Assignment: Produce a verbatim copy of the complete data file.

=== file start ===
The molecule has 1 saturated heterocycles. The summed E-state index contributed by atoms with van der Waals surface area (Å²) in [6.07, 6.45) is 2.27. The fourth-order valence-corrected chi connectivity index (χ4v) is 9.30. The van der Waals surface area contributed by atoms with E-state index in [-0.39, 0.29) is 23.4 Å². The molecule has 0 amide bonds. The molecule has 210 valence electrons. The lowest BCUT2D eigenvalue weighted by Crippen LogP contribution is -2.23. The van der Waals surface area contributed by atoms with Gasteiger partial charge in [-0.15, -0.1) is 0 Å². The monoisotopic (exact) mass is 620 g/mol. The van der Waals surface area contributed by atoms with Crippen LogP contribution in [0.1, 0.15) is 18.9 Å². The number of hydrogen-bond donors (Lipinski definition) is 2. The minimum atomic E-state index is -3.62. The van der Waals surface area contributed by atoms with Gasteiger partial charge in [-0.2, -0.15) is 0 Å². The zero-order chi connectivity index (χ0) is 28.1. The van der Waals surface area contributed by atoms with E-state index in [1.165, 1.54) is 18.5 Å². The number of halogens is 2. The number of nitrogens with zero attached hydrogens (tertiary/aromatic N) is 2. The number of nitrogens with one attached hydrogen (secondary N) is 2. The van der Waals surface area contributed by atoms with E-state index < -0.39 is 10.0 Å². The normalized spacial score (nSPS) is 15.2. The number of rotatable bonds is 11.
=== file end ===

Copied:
The molecule has 1 saturated heterocycles. The summed E-state index contributed by atoms with van der Waals surface area (Å²) in [6.07, 6.45) is 2.27. The fourth-order valence-corrected chi connectivity index (χ4v) is 9.30. The van der Waals surface area contributed by atoms with E-state index in [-0.39, 0.29) is 23.4 Å². The molecule has 0 amide bonds. The molecule has 210 valence electrons. The lowest BCUT2D eigenvalue weighted by Crippen LogP contribution is -2.23. The van der Waals surface area contributed by atoms with Gasteiger partial charge in [-0.15, -0.1) is 0 Å². The monoisotopic (exact) mass is 620 g/mol. The van der Waals surface area contributed by atoms with Crippen LogP contribution in [0.1, 0.15) is 18.9 Å². The number of hydrogen-bond donors (Lipinski definition) is 2. The minimum atomic E-state index is -3.62. The van der Waals surface area contributed by atoms with Gasteiger partial charge in [-0.2, -0.15) is 0 Å². The zero-order chi connectivity index (χ0) is 28.1. The van der Waals surface area contributed by atoms with E-state index in [1.165, 1.54) is 18.5 Å². The number of halogens is 2. The number of nitrogens with zero attached hydrogens (tertiary/aromatic N) is 2. The number of nitrogens with one attached hydrogen (secondary N) is 2. The van der Waals surface area contributed by atoms with E-state index < -0.39 is 10.0 Å². The normalized spacial score (nSPS) is 15.2. The number of rotatable bonds is 11.